IFEX-member Article 19 has been working with local citizens, including Masum, to fight for better environmental protection in vulnerable coastal areas like Khulna using Bangladesh's Right to Information (RTI) Act. Under the RTI Act, Masum filed a request with the Department of Environment seeking a full list of mills in the area and their certification status. The results showed that half were operating illegally. Masum's organisation has now launched a legal action against the Department of Environment and the local development authority seeking the removal of the illegal mills.
Access to information is the lifeblood of a free media and democratic society, a fact worth remembering as we mark World Press Freedom Day. Journalists need access to information to investigate and report on stories—and we need access to the information they report. Without it, important stories don't get told. The right to access information is enshrined in the Universal Declaration of Human Rights as the freedom “to seek, receive and impart information” and recognised—at least on paper—by more than 100 governments around the world who have adopted freedom of information laws. Yet for too long, it has been left out of key development initiatives, including the UN's Millennium Development Goals (MDG). We need to correct that omission.
As the 2015 target date for the MDGs approaches, there is a growing call to realign future development goals along a rights-based model—one that includes freedom of information. The move has been powered by development and free expression organisations around the world—including many in the IFEX network. And there are indications their voices are being heard: a UN panel appointed last year to study the issue recommended establishing a specific goal to safeguard “the public's right to information and access to government data” as part of a larger measure of “ensuring good governance and effective institutions.” Promising words that require measured optimism.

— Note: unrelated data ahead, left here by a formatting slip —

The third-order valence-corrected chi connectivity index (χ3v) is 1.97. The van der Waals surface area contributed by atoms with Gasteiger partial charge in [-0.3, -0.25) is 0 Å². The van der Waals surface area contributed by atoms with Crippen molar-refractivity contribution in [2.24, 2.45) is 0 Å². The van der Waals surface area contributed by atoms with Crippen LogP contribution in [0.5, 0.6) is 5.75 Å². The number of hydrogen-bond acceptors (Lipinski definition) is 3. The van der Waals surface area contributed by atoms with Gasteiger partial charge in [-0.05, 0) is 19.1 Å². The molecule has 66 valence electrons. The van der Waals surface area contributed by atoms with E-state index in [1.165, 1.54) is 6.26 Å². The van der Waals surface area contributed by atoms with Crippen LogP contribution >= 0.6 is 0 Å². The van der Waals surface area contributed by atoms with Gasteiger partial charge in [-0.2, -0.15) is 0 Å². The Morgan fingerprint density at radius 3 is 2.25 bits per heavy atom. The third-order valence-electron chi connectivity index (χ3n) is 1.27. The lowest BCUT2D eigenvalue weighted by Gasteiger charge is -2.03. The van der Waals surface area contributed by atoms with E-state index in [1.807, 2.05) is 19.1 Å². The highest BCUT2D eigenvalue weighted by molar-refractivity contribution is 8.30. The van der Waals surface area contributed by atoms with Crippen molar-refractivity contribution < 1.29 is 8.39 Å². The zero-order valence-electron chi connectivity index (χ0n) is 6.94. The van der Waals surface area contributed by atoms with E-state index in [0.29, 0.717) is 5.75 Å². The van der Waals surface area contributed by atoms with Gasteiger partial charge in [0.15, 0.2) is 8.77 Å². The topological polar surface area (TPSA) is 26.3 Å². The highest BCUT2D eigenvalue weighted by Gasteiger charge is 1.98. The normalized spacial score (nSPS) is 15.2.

Access to information is about power. It empowers citizens to demand a greater share of government resources to better their lives and to make more informed decisions about their future. It gives civil society organizations the tools they need to allocate scarce development resources to those who can best use them. It means local health authorities and schools are better able to serve the needs of their communities. And it means a free media that can expose abuse and corruption and hold its government to account. Not surprisingly, many governments and private sector players remain hostile to these efforts.
But these holdouts are on the wrong side of history, clinging to an outdated vision of government rooted in opacity and top-down decision-making. Across the globe, there is a growing hunger for information sharing, and as more and more people gain access to information and communication technologies, the move towards greater transparency will be harder to counter. IFEX member Media Rights Agenda, a Nigerian-based free expression organization, has made this connection. It recently released an app that enables local users of android mobile devices to download Nigeria's Freedom of Information Act to their handsets, tablets and other devices. Access to information, literally, at their fingertips.
Access to information is inseparable from any serious discussion of long-term socio-economic wellbeing. On this World Press Freedom Day, let's finally put to rest the idea that truly sustainable development can exist outside of the right to free expression, and imagine a world instead where each works to strengthen the other, for the public good.
Check out IFEX's World Press Freedom Day web page here.